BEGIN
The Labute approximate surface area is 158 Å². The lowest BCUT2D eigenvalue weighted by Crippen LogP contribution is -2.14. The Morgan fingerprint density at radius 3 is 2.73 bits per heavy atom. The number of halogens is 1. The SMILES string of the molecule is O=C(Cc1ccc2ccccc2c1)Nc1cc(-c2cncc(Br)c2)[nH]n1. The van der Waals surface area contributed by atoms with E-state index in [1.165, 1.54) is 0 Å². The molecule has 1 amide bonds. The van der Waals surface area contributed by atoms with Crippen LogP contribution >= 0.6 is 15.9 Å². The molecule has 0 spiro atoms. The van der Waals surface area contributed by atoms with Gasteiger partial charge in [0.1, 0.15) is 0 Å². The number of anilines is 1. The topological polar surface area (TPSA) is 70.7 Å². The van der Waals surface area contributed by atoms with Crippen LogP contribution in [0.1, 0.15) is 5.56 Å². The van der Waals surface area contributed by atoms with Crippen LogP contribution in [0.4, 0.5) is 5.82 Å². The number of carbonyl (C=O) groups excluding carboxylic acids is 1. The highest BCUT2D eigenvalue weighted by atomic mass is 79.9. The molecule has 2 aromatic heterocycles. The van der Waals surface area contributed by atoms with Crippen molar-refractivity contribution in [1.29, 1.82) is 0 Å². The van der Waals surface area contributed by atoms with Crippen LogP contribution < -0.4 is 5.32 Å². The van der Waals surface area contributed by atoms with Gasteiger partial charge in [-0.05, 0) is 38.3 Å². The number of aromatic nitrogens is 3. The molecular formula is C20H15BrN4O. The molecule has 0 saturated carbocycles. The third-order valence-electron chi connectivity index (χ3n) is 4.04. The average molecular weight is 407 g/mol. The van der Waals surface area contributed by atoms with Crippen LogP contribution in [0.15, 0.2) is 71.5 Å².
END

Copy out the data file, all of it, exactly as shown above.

The Labute approximate surface area is 158 Å². The lowest BCUT2D eigenvalue weighted by Crippen LogP contribution is -2.14. The Morgan fingerprint density at radius 3 is 2.73 bits per heavy atom. The number of halogens is 1. The SMILES string of the molecule is O=C(Cc1ccc2ccccc2c1)Nc1cc(-c2cncc(Br)c2)[nH]n1. The van der Waals surface area contributed by atoms with E-state index in [1.165, 1.54) is 0 Å². The molecule has 1 amide bonds. The van der Waals surface area contributed by atoms with Crippen LogP contribution >= 0.6 is 15.9 Å². The molecule has 0 spiro atoms. The van der Waals surface area contributed by atoms with Gasteiger partial charge in [0.1, 0.15) is 0 Å². The number of anilines is 1. The topological polar surface area (TPSA) is 70.7 Å². The van der Waals surface area contributed by atoms with Crippen LogP contribution in [0.1, 0.15) is 5.56 Å². The van der Waals surface area contributed by atoms with Crippen LogP contribution in [0.4, 0.5) is 5.82 Å². The number of carbonyl (C=O) groups excluding carboxylic acids is 1. The highest BCUT2D eigenvalue weighted by atomic mass is 79.9. The molecule has 2 aromatic heterocycles. The van der Waals surface area contributed by atoms with Crippen molar-refractivity contribution in [1.29, 1.82) is 0 Å². The van der Waals surface area contributed by atoms with Crippen LogP contribution < -0.4 is 5.32 Å². The van der Waals surface area contributed by atoms with Gasteiger partial charge in [-0.05, 0) is 38.3 Å². The number of aromatic nitrogens is 3. The molecular formula is C20H15BrN4O. The molecule has 0 saturated carbocycles. The third-order valence-electron chi connectivity index (χ3n) is 4.04. The average molecular weight is 407 g/mol. The van der Waals surface area contributed by atoms with Crippen LogP contribution in [0.15, 0.2) is 71.5 Å².